31 Jan, 2013 Last updated: 30 Mar, 2015

By Jerril Rechter, VicHealth CEO

Opinion first published in the Herald Sun, 1 February 2013.

VicHealth CEO Jerril Rechter

In a time-poor society, everyone’s looking for a quick fix. But the reality is you’re not going to find it in a shiny can of energy drink by the cash register.

Consumers need to be aware that these products aren’t going to deliver a miracle. The only thing you’re forking out for is a whole load of marketing guff. 

Modern life is tiring. It’s no wonder the promise of quick pick-me-up vitamin-infused miracle drink is so tempting. But what you’re really buying is a massive dose of sugar, salt and caffeine. Drink enough of them, and you’re increasing risk of obesity, stroke and type 2 diabetes. 

As reported in the Herald Sun, last year, Australians drank 225 million litres of energy drinks, which is around 10 litres per person. And as they surge in popularity, these products are also rapidly expanding in size. 

Over the past year, almost all energy drink brands have upsized their products and placement in major supermarkets has become more in-your-face. Take note next time you’re at a supermarket. Dedicated fridges stacked full of brightly coloured cans and bottles have replaced chocolates in the impulse buy checkout lane. 

Last year, V Australia introduced a 1.25 litre sized ‘share pack’ to the market. Heavily flogged on Facebook, this huge caffeine hit has prompted a wave of commentary from young V enthusiasts boasting they can drink it in one sitting. 

One of these mega Vs is equivalent to six mugs of instant coffee, 25 teaspoons of sugar and a 100 gram block of chocolate. It’s also inexplicably high in sodium, the same as a 200 gram pack of salted potato chips. That’s one seriously unhealthy combination. 

The thing is, none of the vitamin and mineral additives in energy drinks are required in the typical Australian diet. The vast majority of us are not deficient in things like Taurine or Vitamin B, so the nutrients cannot be stored. Essentially, you’re paying for an empty promise. 

And as we learn more about energy drinks, it is becoming clear that they are far from innocent. 

An Australian study of 297 calls made to the Poisons Information Hotline concerning energy drinks from 2004 to 2010, found the most common complaints were heart palpitations, agitation, tremor and upset stomachs. Twenty-one people reported serious cardiac and neurological symptoms, including hallucinations, seizures and heart problems. At least 128 required hospitalisation. A five-fold increase in calls to the Poisons Information Line in just six years related to energy drinks is cause for concern.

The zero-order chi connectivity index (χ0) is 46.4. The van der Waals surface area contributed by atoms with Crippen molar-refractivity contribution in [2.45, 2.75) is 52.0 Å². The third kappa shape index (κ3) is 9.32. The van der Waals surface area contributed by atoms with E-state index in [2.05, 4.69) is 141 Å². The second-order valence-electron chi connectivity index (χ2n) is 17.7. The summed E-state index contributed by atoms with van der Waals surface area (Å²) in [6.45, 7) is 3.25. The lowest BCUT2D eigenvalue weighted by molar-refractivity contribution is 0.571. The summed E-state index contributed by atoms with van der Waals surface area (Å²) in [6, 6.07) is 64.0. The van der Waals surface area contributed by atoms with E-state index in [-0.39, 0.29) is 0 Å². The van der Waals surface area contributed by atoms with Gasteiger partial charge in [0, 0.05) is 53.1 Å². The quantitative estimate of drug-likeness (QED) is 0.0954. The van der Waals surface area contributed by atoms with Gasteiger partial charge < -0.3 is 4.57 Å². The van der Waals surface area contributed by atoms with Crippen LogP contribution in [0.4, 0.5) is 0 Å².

So what can be done about the mushrooming energy drinks market? While VicHealth is not interested in pushing for a ban, there’s a few ways we can curb it before it does serious harm to young people in particular. 

Currently, the Federal Government is undertaking an enquiry into energy drinks to find exactly how much of a health risk they pose. VicHealth is very keen to see the results of this enquiry. Consumers deserve to know the facts about what they’re buying. 

The manufacturers of energy drinks will say that Australia has the most stringent regulations in the world, but the reality is that it isn’t enough. The warnings are written in tiny writing. There’s no cap on how big these drinks can get. And while they claim no product is marketed at kids, social media tells a different story. Why would they be marketed as a homework aid if this were not the case? 

The average energy drink enthusiast is 17-years-old. And we know that young people love mixing them with alcohol. This dangerous practice has lead to confirmed deaths overseas and pre-packaged alcoholic energy drinks are associated with the death of a Victorian teenager last year. VicHealth called for a ban on alcoholic energy drinks at the time, yet nothing has happened. 

To be fair, consuming the amount of caffeine in the safe daily limit of energy drinks (400 millilitres) won’t do you much harm. But the 44 grams of sugar you’re ingesting might. After all, you wouldn’t add nine teaspoons of sugar to your coffee. 

So while we don’t agree that a ban on energy drinks is necessary, we do want energy drink manufacturers to show more concern for the potential for harm to children. In a country where 7 million of us will be obese in only 15 years, we need to do everything we can to protect the current and future generations from the devastating illnesses associated with sugary drinks.

- Jerril